Upcoming Interview: Dr. Gregory Shushan... please submit questions

#21
Good point. I think this is a common approach taken by academics. Kripal talks about this in his books, he calls it "making the cut". I believe it's a formal approach to research known as "phenomenological research" and is quite standard in some humanities fields. The anthropoligist Jack Hunter talks about it some. Diana Pasulka also talked about this when she talks about just looking at the phenomena without making judgments about whether it's real or not. Toward the end of the Pasulka interview, Alex called her out a bit when she said she wasn't sure if craft had ever visited. Alex called her out and said something to effect of "of course we know--if there's artifacts that exist, it's game over on that question." But I'm not so sure that's the case --- I think there's something to be said for having the discipline to leave space open for phenomena that we can't imagine ... And when a person makes a judgment, which of course is anybody's prerogative to do, it forecloses other perhaps more whimsical interpretations. Just my two cents.
To finish my thought here -- In the spirit of Alex's original request for questions, I think it could be helpful to ask Dr. Shushan about phenomenological research methods. Can he give a brief thumbnail sketch of what it means, perhaps some brief history? Can he give some of the pros and cons of doing research this way?

I think academics come on "layman" podcasts and lightly reference this research method, but are perhaps hesitant to go into the details because the details can get a little hairy. That said, I think if we really want to understand these interesting perspectives from these academics, we kinda/sorta need to get into the philosophical underpinning of their methods, at least a little bit more than is typically done on the different podcasts. I think we are ready for it, and i think it could shed some more interesting light on things, even from the "social engineering" side of things. In my limited experience, research methods can be a contentious topic within academia, and they can be an interesting angle on the broader politics of knowledge, etc.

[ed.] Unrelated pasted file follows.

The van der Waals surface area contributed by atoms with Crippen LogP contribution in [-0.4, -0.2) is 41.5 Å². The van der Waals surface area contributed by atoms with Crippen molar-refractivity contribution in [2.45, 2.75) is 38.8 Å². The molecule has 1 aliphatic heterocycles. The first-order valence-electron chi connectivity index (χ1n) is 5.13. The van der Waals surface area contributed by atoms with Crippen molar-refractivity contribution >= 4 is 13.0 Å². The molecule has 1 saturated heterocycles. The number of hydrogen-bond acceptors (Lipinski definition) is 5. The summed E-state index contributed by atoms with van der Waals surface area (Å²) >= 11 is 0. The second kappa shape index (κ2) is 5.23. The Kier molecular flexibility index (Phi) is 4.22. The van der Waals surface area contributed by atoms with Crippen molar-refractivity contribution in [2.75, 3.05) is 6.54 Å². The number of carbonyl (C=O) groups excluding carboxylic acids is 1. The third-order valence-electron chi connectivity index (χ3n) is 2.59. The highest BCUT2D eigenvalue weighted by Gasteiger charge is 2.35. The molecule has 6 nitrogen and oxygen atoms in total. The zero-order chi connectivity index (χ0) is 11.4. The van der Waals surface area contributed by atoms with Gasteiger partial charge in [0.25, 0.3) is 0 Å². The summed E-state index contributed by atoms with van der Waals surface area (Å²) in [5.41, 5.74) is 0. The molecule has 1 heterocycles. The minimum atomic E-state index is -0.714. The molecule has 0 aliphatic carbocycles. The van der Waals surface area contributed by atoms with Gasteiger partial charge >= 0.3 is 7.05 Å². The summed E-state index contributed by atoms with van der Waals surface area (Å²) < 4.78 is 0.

#22
To finish my thought here -- In the spirit of Alex's original request for questions, I think it could be helpful to ask Dr. Shushan about phenomenological research methods. Can he give a brief thumbnail sketch of what it means, perhaps some brief history? Can he give some of the pros and cons of doing research this way?

I think academics come on "layman" podcasts and lightly reference this research method, but are perhaps hesitant to go into the details because the details can get a little hairy. That said, I think if we really want to understand these interesting perspectives from these academics, we kinda/sorta need to get into the philosophical underpinning of their methods, at least a little bit more than is typically done on the different podcasts. I think we are ready for it, and i think it could shed some more interesting light on things, even from the "social engineering" side of things. In my limited experience, research methods can be a contentious topic within academia, and they can be an interesting angle on the broader politics of knowledge, etc.
excellent point. I will try to cover.
 
#23
I think academics come on "layman" podcasts and lightly reference this research method, but are perhaps hesitant to go into the details because the details can get a little hairy. That said, I think if we really want to understand these interesting perspectives from these academics, we kinda/sorta need to get into the philosophical underpinning of their methods, at least a little bit more than is typically done on the different podcasts. I think we are ready for it, and i think it could shed some more interesting light on things, even from the "social engineering" side of things. In my limited experience, research methods can be a contentious topic within academia, and they can be an interesting angle on the broader politics of knowledge, etc.